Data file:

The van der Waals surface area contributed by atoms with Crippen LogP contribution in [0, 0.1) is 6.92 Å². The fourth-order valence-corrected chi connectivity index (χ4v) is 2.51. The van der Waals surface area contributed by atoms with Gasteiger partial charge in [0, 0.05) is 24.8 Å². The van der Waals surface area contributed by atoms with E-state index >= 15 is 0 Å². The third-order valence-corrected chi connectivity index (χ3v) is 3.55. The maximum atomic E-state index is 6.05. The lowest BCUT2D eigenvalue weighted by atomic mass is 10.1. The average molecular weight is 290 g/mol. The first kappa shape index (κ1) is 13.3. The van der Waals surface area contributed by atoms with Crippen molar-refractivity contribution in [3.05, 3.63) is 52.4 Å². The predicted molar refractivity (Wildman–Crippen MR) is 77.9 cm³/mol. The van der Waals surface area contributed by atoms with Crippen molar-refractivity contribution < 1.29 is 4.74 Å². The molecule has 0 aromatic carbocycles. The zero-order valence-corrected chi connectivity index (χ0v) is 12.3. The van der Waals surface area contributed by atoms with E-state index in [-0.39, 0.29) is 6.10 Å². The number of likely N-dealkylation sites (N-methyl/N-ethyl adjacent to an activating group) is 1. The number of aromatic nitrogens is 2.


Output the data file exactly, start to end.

The van der Waals surface area contributed by atoms with Crippen LogP contribution in [0, 0.1) is 6.92 Å². The fourth-order valence-corrected chi connectivity index (χ4v) is 2.51. The van der Waals surface area contributed by atoms with Gasteiger partial charge in [0, 0.05) is 24.8 Å². The van der Waals surface area contributed by atoms with E-state index >= 15 is 0 Å². The third-order valence-corrected chi connectivity index (χ3v) is 3.55. The maximum atomic E-state index is 6.05. The lowest BCUT2D eigenvalue weighted by atomic mass is 10.1. The average molecular weight is 290 g/mol. The first kappa shape index (κ1) is 13.3. The van der Waals surface area contributed by atoms with Crippen molar-refractivity contribution in [3.05, 3.63) is 52.4 Å². The predicted molar refractivity (Wildman–Crippen MR) is 77.9 cm³/mol. The van der Waals surface area contributed by atoms with Crippen molar-refractivity contribution < 1.29 is 4.74 Å². The molecule has 0 aromatic carbocycles. The zero-order valence-corrected chi connectivity index (χ0v) is 12.3. The van der Waals surface area contributed by atoms with E-state index in [-0.39, 0.29) is 6.10 Å². The number of likely N-dealkylation sites (N-methyl/N-ethyl adjacent to an activating group) is 1. The number of aromatic nitrogens is 2.